Re: restriction on sum: intentional bug?

Discussion in 'Python' started by Steve, Oct 27, 2009.

  1. Steve

    Steve Guest

    On Oct 17, 8:28 pm, Tim Chase <> wrote:
    > Christian Heimes wrote:
    > > Alan G Isaac wrote:
    > >> On 10/16/2009 5:03 PM, Christian Heimes wrote:
    > >>> It's not going to happen.
    > >> That's a prediction, not a justification.

    >
    > > It's not a prediction, it's a statement. It's not going to happend
    > > because it violates Guido's gut feeling as well as the Zen of Python.

    >
    > I'm not sure how it violates ZoP...particularly
    >
    > Simple is better than complex.
    >    [complex is special casing or explaining why there's an error]
    > Special cases aren't special enough to break the rules.
    >    [raising an error is a special case]
    > Although practicality beats purity.
    > In the face of ambiguity, refuse the temptation to guess.
    >    [there's nothing ambiguous about sum() meaning "+"]
    > If the implementation is easy to explain, it may be a good idea.
    >    [sum(lst_of_strs) should do exactly what it says..."+" 'em]
    >
    > -tkc


    Sorry about the late reply.

    You overlooked "There should be one-- and preferably only one --
    obvious way to do it.", which in this case is join()

    To me the current implementation is blatantly correct. sum is an
    operation on a list of numeric values, returning a numeric value -
    this is why we have the seemingly strange "".join() rather than [].join
    ("")

    I think duck typing is wonderful so long as its specific applications
    make sense. We don't handle integers being passed to len() do we?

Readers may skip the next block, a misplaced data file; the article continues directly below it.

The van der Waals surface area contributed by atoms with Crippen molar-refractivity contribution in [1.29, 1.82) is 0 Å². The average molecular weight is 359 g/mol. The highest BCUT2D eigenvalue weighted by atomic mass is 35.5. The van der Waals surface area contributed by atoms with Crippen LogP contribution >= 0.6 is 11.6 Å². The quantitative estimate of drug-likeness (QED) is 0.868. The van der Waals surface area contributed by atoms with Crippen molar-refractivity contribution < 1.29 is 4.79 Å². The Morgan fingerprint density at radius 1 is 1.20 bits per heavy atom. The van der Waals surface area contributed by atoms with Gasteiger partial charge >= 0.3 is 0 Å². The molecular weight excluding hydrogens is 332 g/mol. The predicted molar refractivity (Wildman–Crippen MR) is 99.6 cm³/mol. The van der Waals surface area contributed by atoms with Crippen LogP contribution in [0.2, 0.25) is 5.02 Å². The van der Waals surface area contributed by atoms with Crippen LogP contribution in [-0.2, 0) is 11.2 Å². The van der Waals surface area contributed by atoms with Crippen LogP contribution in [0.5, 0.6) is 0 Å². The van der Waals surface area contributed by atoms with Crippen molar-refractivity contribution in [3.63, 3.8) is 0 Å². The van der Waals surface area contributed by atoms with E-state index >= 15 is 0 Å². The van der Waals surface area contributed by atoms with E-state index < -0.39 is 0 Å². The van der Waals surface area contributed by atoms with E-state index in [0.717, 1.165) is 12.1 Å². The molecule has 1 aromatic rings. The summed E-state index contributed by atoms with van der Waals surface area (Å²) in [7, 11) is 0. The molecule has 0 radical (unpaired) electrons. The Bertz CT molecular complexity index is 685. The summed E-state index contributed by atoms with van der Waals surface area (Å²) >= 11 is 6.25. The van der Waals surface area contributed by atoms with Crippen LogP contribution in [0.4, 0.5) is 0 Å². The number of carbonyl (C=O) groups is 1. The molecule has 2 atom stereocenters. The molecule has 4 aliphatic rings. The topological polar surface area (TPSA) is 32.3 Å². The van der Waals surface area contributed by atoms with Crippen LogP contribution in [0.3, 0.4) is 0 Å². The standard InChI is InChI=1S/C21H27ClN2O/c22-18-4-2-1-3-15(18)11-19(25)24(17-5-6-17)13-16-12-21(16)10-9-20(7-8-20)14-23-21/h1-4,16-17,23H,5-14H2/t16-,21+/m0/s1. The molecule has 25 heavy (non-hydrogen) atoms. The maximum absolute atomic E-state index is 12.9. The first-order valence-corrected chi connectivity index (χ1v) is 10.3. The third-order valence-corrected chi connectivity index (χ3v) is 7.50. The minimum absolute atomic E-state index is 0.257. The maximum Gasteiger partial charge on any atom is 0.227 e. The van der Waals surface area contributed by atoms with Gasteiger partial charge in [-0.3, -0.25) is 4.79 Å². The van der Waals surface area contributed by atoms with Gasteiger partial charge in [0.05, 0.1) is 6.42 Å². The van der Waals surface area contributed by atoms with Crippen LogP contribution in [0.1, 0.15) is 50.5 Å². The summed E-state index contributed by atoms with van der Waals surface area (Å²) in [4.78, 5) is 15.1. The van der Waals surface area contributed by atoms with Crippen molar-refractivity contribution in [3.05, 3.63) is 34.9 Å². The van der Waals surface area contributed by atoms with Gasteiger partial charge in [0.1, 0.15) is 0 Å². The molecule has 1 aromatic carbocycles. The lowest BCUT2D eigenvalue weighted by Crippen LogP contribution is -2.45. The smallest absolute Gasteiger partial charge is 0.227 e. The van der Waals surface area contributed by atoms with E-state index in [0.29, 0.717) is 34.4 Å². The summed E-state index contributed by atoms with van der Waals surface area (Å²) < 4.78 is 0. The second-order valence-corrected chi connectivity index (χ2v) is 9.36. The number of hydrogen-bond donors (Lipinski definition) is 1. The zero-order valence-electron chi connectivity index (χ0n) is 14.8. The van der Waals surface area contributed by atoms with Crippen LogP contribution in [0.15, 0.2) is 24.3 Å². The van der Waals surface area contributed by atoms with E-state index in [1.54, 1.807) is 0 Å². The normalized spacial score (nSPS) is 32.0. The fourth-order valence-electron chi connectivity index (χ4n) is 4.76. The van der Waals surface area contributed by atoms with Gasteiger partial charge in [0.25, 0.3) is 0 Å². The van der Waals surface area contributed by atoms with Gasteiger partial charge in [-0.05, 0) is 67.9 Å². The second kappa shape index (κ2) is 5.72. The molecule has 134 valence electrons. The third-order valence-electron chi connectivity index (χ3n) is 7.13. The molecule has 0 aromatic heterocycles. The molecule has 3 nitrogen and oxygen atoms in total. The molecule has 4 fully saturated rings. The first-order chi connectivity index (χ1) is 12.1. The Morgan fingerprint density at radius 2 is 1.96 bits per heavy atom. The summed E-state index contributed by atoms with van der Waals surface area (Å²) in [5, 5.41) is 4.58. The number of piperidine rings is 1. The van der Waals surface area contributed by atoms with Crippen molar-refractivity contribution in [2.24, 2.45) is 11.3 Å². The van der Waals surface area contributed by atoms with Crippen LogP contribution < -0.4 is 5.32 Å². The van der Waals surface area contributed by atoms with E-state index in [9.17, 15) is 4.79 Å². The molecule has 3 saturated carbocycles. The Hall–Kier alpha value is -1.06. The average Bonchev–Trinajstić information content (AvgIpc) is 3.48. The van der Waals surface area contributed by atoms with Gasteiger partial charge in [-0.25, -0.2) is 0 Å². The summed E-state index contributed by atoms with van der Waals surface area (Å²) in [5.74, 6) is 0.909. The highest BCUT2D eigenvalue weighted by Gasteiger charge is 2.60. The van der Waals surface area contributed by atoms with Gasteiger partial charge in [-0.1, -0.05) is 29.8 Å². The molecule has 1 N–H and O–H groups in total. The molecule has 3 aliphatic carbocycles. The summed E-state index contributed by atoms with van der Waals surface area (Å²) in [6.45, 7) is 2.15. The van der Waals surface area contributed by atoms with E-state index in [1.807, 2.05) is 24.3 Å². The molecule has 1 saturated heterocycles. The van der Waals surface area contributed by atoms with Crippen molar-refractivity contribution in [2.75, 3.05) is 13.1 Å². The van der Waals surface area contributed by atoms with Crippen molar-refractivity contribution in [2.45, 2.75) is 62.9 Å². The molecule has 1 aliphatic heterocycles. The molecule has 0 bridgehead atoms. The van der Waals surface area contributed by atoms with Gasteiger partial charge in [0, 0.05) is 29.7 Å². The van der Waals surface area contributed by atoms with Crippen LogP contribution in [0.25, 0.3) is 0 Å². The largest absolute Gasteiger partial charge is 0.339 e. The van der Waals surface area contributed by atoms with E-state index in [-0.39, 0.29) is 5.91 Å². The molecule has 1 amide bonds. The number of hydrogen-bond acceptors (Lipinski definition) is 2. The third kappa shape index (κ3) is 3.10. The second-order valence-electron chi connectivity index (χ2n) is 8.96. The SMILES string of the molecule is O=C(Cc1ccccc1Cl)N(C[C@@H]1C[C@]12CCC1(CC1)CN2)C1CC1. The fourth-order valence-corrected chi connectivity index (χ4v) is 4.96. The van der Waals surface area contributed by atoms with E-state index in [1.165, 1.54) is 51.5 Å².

Technically we could return the number of digits but it wouldn't make
    sense as len() works on iterables.
    Steve, Oct 27, 2009
    #1
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  2. On Tuesday 27 October 2009 07:29:46 am Steve wrote:
    > To me the current implementation is blatantly correct. sum is an
    > operation on a list of numeric values, returning a numeric value -
    > this is why we have the seemingly strange "".join() rather than [].join
    > ("")


    But then, why does sum() accept non-numeric input? How does sum decides if the
    arguments are "numbers", given that it accepts almost everything that defines
    __add__ (except strings)?

    I really never tried to sum() strings before, but it makes sense that, if
    sum() already checks if the argument is a string before, it should do
    the "".join instead of returning an error.

    Also, why is there a special case for the strings, but not for the tuples?
    Doesn't sum(((1,) for _ in xrange(100)),()) also have quadratic behaviour,
    creating and destroying intermediate tuples? And what happens with lists?

    --
    Luis Zarrabeitia (aka Kyrie)
    Fac. de Matemática y Computación, UH.
    http://profesores.matcom.uh.cu/~kyrie
    Luis Zarrabeitia, Oct 27, 2009
    #2
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  3. Steve

    Ethan Furman Guest

    Steve wrote:
    > On Oct 17, 8:28 pm, Tim Chase <> wrote:
    >
    >>Christian Heimes wrote:
    >>
    >>>Alan G Isaac wrote:
    >>>
    >>>>On 10/16/2009 5:03 PM, Christian Heimes wrote:
    >>>>
    >>>>>It's not going to happen.
    >>>>
    >>>>That's a prediction, not a justification.

    >>
    >>>It's not a prediction, it's a statement. It's not going to happend
    >>>because it violates Guido's gut feeling as well as the Zen of Python.

    >>
    >>I'm not sure how it violates ZoP...particularly
    >>
    >>Simple is better than complex.
    >> [complex is special casing or explaining why there's an error]
    >>Special cases aren't special enough to break the rules.
    >> [raising an error is a special case]